What does a world with automated social engineering look like?
The technology now exists to create tools for gathering public information on people and spear-phishing them — automatically, at scale. Or creating a system that uses calls with forged realistic voices to impersonate someone. These new attack capabilities are being made possible by modern AI and may have significant implications on how we should approach security disclosure.
So what exactly is new?
Two examples: advances in AI enable conversation and impersonation
- We can make text bots that far more realistically imitate a conversation with a human.
- We can make human-quality speech from text. We can even imitate the voice of a particular person extremely well.
These capabilities can be combined to automatically create believable conversations with seemingly real people.
How do we currently think about security and vulnerability disclosure?
Let’s start with the basics. Security through obscurity is clearly bad. But that doesn’t mean spilling all goods right away.
The CERT disclosure framing, asks us to “minimize the harm to society posed by vulnerable products” — and we need to understand what that means when the “product” is a non-patchable and non-replaceable human.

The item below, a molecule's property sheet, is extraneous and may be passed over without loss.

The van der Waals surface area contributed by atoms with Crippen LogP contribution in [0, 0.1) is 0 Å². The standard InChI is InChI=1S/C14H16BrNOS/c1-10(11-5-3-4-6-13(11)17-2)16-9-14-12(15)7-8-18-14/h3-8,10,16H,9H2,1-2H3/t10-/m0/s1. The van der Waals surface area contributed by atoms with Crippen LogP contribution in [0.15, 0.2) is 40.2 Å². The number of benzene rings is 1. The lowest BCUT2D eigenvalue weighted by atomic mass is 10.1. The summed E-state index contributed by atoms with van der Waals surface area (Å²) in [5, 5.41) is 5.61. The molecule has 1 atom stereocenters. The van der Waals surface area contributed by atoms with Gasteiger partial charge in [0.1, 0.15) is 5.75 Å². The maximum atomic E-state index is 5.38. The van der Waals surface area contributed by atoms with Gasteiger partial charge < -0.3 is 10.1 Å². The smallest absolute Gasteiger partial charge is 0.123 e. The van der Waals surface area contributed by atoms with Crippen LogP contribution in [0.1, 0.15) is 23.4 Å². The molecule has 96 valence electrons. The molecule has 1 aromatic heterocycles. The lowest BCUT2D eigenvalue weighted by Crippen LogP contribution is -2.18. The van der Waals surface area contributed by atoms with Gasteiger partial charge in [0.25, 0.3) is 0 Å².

There are two basic models for disclosure:
- Full disclosure — just publish it all — including ideally a proof of concept. This gets things fixed faster, and helps avoid repeating the problem in future products.
- Coordinated disclosure — where security researchers work with vendors to minimize total harm from vulnerability — though of course this only makes sense if vendors are cooperative and responsive.
Fundamentally, this works through delay. It gives good actors time to fix problems before bad actors can exploit them.
What this means for AI advances
The increasing ability to automate conversation and impersonation enables social engineering — at scale. When you automate social engineering, you’re actually writing code that hacks humans not computers.
Who is the vendor here? God? Evolution? Either way, it’s not particularly cooperative or responsive! Patching is rather difficult!
So clearly we should do full disclosure right?
Not so fast. Think back to the underlying goal — the role of disclosure is to minimize harm from a vulnerability — by enabling good actors to mitigate the exploit, and potentially delaying bad actors from learning about it. But not only are humans hard to patch — you also can’t “replace” them with new models. There are significant limitations on what you can do to improve future security. This is related to the “infohazard” problem.
So perhaps just releasing all the goods — the full “exploit” code — doesn’t actually help with our goals. As an analogy, consider what I call the “easy nuke scenario.”
Say you discover a way to create nuclear weapons with supplies found in a standard kitchen.
Maybe it’s not the best thing to just release instructions for making the nukes on github? Physics isn’t patchable either…
So what do you do?
Are there alternate approaches for sharing an exploit if your ultimate goal is to protect people from attacks?